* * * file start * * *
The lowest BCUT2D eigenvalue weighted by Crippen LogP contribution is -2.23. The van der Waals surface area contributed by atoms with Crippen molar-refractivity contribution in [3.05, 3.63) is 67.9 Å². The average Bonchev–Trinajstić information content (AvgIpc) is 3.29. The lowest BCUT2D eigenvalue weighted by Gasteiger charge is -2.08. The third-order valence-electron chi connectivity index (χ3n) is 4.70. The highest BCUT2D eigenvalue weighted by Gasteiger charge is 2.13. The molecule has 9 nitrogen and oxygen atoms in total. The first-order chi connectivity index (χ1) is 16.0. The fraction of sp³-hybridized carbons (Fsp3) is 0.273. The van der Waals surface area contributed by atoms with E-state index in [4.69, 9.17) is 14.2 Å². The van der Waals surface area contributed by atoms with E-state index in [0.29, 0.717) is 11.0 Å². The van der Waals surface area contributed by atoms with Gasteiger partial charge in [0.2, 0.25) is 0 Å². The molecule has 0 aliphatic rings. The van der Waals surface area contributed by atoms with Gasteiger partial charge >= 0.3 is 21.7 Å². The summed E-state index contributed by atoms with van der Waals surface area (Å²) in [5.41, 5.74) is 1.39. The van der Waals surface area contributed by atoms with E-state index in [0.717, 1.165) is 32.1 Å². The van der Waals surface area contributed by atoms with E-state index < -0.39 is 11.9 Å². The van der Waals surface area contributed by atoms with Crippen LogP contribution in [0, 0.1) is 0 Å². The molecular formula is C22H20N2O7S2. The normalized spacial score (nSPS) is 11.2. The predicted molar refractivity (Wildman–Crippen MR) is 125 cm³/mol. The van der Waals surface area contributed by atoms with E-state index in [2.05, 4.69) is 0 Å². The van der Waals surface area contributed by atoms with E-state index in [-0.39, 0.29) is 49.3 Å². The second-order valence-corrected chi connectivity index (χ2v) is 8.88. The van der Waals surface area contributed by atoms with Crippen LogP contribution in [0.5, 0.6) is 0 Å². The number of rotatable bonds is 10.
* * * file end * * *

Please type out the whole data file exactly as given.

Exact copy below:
The lowest BCUT2D eigenvalue weighted by Crippen LogP contribution is -2.23. The van der Waals surface area contributed by atoms with Crippen molar-refractivity contribution in [3.05, 3.63) is 67.9 Å². The average Bonchev–Trinajstić information content (AvgIpc) is 3.29. The lowest BCUT2D eigenvalue weighted by Gasteiger charge is -2.08. The third-order valence-electron chi connectivity index (χ3n) is 4.70. The highest BCUT2D eigenvalue weighted by Gasteiger charge is 2.13. The molecule has 9 nitrogen and oxygen atoms in total. The first-order chi connectivity index (χ1) is 16.0. The fraction of sp³-hybridized carbons (Fsp3) is 0.273. The van der Waals surface area contributed by atoms with E-state index in [4.69, 9.17) is 14.2 Å². The van der Waals surface area contributed by atoms with E-state index in [0.29, 0.717) is 11.0 Å². The van der Waals surface area contributed by atoms with Gasteiger partial charge in [0.2, 0.25) is 0 Å². The molecule has 0 aliphatic rings. The van der Waals surface area contributed by atoms with Gasteiger partial charge >= 0.3 is 21.7 Å². The summed E-state index contributed by atoms with van der Waals surface area (Å²) in [5.41, 5.74) is 1.39. The van der Waals surface area contributed by atoms with E-state index in [0.717, 1.165) is 32.1 Å². The van der Waals surface area contributed by atoms with E-state index < -0.39 is 11.9 Å². The van der Waals surface area contributed by atoms with Crippen LogP contribution in [0, 0.1) is 0 Å². The molecular formula is C22H20N2O7S2. The normalized spacial score (nSPS) is 11.2. The predicted molar refractivity (Wildman–Crippen MR) is 125 cm³/mol. The van der Waals surface area contributed by atoms with E-state index in [2.05, 4.69) is 0 Å². The van der Waals surface area contributed by atoms with E-state index in [-0.39, 0.29) is 49.3 Å². The second-order valence-corrected chi connectivity index (χ2v) is 8.88. The van der Waals surface area contributed by atoms with Crippen LogP contribution in [0.5, 0.6) is 0 Å². The number of rotatable bonds is 10.